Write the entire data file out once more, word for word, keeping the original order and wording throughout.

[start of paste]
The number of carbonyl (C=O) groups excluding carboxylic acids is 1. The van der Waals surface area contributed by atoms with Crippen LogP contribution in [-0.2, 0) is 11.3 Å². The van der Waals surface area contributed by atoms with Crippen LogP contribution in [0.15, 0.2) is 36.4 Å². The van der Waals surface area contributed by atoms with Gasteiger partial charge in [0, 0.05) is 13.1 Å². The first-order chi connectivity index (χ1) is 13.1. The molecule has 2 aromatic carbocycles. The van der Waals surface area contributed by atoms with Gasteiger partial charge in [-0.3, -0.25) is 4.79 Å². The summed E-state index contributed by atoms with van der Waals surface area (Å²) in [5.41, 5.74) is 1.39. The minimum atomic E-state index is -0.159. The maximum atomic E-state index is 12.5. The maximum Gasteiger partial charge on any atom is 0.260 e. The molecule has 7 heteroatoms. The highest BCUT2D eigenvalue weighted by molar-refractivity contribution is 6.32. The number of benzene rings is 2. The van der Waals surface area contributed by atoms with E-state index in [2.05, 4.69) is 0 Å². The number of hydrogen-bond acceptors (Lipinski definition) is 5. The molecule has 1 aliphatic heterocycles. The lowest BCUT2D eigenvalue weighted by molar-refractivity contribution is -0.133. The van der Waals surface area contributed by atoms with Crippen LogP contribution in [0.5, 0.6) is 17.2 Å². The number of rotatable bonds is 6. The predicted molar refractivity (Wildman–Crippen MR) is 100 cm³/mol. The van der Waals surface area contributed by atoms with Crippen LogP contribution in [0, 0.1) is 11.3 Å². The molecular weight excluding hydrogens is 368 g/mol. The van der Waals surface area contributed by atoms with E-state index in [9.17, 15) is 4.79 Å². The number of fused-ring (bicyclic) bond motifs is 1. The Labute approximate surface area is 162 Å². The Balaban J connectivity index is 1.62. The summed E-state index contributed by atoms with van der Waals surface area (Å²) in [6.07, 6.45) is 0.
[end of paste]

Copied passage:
The number of carbonyl (C=O) groups excluding carboxylic acids is 1. The van der Waals surface area contributed by atoms with Crippen LogP contribution in [-0.2, 0) is 11.3 Å². The van der Waals surface area contributed by atoms with Crippen LogP contribution in [0.15, 0.2) is 36.4 Å². The van der Waals surface area contributed by atoms with Gasteiger partial charge in [0, 0.05) is 13.1 Å². The first-order chi connectivity index (χ1) is 13.1. The molecule has 2 aromatic carbocycles. The van der Waals surface area contributed by atoms with Gasteiger partial charge in [-0.3, -0.25) is 4.79 Å². The summed E-state index contributed by atoms with van der Waals surface area (Å²) in [5.41, 5.74) is 1.39. The minimum atomic E-state index is -0.159. The maximum atomic E-state index is 12.5. The maximum Gasteiger partial charge on any atom is 0.260 e. The molecule has 7 heteroatoms. The highest BCUT2D eigenvalue weighted by molar-refractivity contribution is 6.32. The number of benzene rings is 2. The van der Waals surface area contributed by atoms with E-state index in [2.05, 4.69) is 0 Å². The number of hydrogen-bond acceptors (Lipinski definition) is 5. The molecule has 1 aliphatic heterocycles. The lowest BCUT2D eigenvalue weighted by molar-refractivity contribution is -0.133. The van der Waals surface area contributed by atoms with Crippen LogP contribution in [0.5, 0.6) is 17.2 Å². The number of rotatable bonds is 6. The predicted molar refractivity (Wildman–Crippen MR) is 100 cm³/mol. The van der Waals surface area contributed by atoms with Crippen LogP contribution in [0, 0.1) is 11.3 Å². The molecular weight excluding hydrogens is 368 g/mol. The van der Waals surface area contributed by atoms with E-state index in [9.17, 15) is 4.79 Å². The number of fused-ring (bicyclic) bond motifs is 1. The Labute approximate surface area is 162 Å². The Balaban J connectivity index is 1.62. The summed E-state index contributed by atoms with van der Waals surface area (Å²) in [6.07, 6.45) is 0.